But if this was his opinion, he Parliament to alter that policy might be asked on what grounds which it had adopted, they would he justified the present Bill? The only increase the present distress object of that Bill was to extend to by preventing the influx of capital. a longer period, and to grant to a They were blind observers of passgreater extent, the protection and ing events, and the settled curprivileges accorded by the Bill of rent of public opinion in this 1846 to the British sugar-growing country, who could for a moment
believe that those proceedings could of a noble Earl, a person of great have the effect of inducing Parlia- and high talents and attainments, ment to alter that policy which it and connected with a still more had adopted, to which the intelli- important personage, and also with gence of the country was irre- a member of the Committee which vocably pledged, and which he was inquired into the slave trade; and convinced would never be departed the proceedings of the Committee from.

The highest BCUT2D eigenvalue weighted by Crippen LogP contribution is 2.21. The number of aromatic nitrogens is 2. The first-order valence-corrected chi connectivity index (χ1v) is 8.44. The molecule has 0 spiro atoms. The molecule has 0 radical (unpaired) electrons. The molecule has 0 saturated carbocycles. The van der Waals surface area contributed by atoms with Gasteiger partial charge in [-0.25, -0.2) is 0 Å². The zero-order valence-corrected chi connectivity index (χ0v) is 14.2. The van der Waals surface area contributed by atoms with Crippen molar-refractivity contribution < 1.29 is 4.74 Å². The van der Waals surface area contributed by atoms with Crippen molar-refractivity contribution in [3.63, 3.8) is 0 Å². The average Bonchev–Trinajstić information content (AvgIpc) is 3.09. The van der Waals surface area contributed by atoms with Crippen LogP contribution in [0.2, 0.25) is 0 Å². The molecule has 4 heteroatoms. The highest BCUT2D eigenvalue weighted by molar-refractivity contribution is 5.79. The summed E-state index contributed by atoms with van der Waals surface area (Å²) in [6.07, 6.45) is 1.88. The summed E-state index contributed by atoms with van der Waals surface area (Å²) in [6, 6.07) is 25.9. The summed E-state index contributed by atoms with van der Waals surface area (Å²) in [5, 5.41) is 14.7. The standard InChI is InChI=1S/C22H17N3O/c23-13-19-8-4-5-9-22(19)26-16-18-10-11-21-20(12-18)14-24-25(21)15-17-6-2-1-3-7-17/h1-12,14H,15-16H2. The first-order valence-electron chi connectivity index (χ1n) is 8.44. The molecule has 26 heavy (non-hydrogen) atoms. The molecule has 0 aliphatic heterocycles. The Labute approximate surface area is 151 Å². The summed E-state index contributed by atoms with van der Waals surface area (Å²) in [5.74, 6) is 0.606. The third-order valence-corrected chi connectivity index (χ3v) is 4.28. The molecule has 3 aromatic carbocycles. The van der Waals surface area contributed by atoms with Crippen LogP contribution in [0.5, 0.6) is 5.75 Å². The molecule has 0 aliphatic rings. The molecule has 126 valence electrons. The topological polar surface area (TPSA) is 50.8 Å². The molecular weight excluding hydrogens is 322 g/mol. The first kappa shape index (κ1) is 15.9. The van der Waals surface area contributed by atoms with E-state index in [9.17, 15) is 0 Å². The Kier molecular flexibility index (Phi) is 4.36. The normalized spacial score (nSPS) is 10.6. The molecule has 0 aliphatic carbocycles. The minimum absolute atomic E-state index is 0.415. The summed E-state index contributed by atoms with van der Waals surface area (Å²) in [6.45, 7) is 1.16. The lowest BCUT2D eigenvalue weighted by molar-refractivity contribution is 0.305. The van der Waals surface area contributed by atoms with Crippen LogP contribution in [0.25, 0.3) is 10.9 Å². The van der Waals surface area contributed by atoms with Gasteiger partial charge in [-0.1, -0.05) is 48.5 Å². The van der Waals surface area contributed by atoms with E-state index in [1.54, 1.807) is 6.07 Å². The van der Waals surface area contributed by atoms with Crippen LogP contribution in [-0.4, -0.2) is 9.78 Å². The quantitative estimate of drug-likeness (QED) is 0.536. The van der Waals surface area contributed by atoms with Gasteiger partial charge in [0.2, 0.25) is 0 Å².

are in some degree detailed in that Lord Redesdale did not oppose newspaper, the Morning Chronicle. the Bill, but he protested against Therefore I feel anxious as to what the late introduction of it. The your lordships may think of this. Earl of Granville alleged in ex I am accused of injustice and planation the protracted debates in illiberality under the mask of the other House. The Duke of justice and humanity, and even of Argyle remarked that Earl Grey's calumny. The calumny is, that I speech contained no allusion to made strong observations on the the slave trade. He was no Pro- evidence of Dr. Cliffe, who states tectionist, and if he wished that himself to be a slave-trader; system to endure in the West that is to say, the worst man Indies, it was only in order that on the face of the earth—the every means, direct and indirect, greatest criminal-condemned by might be used to suppress the the laws of three countries in tended that free labour could never Europe, and the laws of the counslave trade. Earl St. Vincent con try in which he was born. I becontend with slave-labour.